You sit down and craft a story about how they joined your family, why you decided to adopt them. Just like you’d craft the story of how you and your husband became a couple, married, had kids. Practice telling their story a few times to a friend to be comfortable telling it, then when it’s quiet you ask them if they want to hear their story. Tell it again on family days when things are quiet and peaceful. When they ask questions, consider the question and answer honestly and with love. You can’t stop them from having to process being adopted, that is what it is. You can walk with them, assure them you aren’t going anywhere, that you hear them and wish you could make it better but you get why it hurts. We have to process it in our own time and way – better that then finding out after you’re gone and they feel lied to. Just like you have to process the death of a loved one, we have to process our loss, losses, be there in solidarity. Hope that helps. (have not checked for errors)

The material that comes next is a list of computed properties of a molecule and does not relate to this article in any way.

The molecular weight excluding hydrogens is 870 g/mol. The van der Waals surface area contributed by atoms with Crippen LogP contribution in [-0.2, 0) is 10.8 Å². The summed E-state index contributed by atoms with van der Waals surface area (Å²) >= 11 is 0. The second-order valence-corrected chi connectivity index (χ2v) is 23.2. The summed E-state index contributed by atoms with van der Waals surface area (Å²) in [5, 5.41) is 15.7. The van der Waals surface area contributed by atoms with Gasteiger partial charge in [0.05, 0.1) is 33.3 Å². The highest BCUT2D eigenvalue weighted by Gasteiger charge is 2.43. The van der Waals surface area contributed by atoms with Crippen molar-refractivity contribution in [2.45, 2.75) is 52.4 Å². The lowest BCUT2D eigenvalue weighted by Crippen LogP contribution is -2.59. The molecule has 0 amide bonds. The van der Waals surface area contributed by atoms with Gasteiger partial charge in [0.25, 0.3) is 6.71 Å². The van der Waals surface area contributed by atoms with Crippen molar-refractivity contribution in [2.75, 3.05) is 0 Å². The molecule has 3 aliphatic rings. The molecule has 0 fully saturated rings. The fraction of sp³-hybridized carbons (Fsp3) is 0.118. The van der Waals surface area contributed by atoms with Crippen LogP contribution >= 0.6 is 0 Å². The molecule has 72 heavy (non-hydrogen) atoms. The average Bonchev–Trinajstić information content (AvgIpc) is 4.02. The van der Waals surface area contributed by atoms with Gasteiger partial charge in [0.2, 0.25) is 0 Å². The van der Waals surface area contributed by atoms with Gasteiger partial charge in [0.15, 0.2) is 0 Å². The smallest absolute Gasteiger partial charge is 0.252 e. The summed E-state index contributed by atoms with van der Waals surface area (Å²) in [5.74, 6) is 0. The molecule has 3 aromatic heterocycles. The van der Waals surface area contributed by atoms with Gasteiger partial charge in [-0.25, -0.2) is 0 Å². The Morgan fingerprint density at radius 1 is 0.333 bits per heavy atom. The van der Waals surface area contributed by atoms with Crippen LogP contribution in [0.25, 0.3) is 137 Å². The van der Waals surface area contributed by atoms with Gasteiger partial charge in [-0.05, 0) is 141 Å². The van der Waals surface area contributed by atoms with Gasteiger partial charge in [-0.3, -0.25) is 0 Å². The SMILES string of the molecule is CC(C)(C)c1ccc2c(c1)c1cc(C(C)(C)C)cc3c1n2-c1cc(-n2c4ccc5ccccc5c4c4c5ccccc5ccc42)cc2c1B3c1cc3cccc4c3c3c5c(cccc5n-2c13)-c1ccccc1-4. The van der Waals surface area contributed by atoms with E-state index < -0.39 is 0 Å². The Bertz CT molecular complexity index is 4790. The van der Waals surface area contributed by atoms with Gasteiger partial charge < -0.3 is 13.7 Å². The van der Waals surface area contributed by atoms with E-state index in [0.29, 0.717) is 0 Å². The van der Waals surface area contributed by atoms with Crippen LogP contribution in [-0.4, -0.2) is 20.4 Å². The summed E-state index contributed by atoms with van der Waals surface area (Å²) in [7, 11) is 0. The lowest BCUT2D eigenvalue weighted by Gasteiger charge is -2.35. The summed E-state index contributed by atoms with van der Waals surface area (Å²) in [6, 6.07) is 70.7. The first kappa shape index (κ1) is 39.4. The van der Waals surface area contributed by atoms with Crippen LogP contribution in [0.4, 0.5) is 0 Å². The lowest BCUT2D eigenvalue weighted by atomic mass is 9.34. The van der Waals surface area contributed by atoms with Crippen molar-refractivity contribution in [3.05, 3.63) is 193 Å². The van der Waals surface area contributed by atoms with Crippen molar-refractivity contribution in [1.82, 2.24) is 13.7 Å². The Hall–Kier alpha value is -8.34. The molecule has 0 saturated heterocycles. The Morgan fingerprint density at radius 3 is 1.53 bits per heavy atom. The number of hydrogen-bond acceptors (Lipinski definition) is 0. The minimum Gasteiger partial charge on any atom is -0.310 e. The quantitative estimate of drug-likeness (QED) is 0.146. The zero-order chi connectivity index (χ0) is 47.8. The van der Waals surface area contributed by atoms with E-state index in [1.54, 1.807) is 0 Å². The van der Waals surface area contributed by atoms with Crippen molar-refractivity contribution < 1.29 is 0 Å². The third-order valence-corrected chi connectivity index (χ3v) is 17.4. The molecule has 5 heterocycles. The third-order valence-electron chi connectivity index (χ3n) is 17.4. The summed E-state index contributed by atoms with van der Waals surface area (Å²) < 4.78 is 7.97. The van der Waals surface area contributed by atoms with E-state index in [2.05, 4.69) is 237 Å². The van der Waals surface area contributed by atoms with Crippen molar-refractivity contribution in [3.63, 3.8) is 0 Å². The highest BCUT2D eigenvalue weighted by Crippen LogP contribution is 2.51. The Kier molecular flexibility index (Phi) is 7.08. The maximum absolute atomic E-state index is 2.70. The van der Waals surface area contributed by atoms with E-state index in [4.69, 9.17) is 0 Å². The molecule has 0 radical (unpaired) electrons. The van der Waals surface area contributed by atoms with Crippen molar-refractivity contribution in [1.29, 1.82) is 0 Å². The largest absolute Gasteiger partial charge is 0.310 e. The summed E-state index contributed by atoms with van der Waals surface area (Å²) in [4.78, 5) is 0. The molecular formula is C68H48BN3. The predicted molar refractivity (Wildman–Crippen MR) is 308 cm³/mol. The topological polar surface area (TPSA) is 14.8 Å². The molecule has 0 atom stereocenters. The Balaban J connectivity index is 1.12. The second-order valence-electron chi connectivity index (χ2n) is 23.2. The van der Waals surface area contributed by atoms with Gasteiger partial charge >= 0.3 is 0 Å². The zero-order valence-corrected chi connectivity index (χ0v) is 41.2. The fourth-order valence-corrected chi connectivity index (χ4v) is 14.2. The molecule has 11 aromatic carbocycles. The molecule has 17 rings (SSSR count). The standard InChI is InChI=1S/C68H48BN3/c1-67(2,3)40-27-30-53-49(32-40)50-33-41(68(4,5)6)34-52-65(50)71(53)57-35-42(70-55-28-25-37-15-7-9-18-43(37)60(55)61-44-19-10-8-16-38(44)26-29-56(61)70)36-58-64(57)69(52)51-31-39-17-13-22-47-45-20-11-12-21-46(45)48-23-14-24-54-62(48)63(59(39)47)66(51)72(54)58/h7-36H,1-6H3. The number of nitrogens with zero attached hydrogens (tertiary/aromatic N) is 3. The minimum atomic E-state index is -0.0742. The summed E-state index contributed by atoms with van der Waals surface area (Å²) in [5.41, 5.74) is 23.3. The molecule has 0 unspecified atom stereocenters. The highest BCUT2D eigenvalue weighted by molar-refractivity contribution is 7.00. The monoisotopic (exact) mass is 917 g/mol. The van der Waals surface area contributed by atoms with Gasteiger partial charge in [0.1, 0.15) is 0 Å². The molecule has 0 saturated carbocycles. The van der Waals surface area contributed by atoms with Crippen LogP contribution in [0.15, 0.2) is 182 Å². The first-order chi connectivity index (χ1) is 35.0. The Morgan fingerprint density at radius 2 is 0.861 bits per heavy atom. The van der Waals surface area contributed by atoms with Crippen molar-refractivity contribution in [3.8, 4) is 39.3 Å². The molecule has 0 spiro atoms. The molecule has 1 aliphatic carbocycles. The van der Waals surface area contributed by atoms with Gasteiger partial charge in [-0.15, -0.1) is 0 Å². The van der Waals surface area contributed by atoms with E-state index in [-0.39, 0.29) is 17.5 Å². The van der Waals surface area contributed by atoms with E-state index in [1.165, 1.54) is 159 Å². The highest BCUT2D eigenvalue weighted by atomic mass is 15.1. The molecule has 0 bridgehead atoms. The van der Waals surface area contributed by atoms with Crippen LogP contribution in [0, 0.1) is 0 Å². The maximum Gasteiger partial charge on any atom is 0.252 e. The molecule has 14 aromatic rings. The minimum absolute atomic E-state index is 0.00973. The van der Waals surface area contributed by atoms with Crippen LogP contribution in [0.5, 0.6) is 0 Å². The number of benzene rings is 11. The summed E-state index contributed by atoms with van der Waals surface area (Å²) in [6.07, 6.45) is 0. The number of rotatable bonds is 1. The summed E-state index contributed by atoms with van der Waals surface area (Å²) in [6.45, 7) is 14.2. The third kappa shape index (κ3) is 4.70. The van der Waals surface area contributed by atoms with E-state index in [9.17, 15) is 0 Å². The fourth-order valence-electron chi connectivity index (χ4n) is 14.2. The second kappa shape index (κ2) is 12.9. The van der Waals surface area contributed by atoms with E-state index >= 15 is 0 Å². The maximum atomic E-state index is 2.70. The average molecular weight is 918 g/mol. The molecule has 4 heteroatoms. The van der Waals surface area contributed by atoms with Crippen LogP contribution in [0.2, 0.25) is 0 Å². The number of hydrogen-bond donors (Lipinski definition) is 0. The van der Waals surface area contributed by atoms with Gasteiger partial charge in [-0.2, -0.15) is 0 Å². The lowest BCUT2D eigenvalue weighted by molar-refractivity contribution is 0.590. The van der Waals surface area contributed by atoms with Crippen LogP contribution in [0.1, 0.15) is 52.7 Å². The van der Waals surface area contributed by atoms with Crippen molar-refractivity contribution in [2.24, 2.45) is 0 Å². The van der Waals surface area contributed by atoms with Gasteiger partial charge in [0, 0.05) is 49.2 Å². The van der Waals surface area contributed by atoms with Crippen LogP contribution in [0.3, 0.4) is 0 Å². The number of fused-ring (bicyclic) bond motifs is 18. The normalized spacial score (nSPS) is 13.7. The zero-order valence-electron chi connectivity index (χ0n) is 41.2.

Liked by 3 people

  4. cb

    November 22, 2018 at 10:06 pm

    When reading it, she made it sound like bmoms are some subgroup of humans made to carry babies for others (as you said, walking uteri or birth vessels).

    I note she says further down “Tummy Mommies make life-altering decisions because their children are their first priority. Sadly, some mothers choose to parent and then ruin their children’s life through abuse or neglect”, sort of sending the message that “Tummy Mommies are wise enough to realise that they would ruin their kids if they chose to raise them, thank God they choose adoption”, not particularly complimentary.

    Btw I came across the above article while reading this one. The following article just irritated me in some way so I wanted to find out more which is when I found the above Tummy Mommy article:

    Liked by 3 people

  5. Kumar

    November 23, 2018 at 5:22 pm

    Reblogged this on A Stroll Through My Mind and commented:
    Thanks TAO. Reminders of the persistence of harmful ways to frame adoption, particularly to those who have been adopted.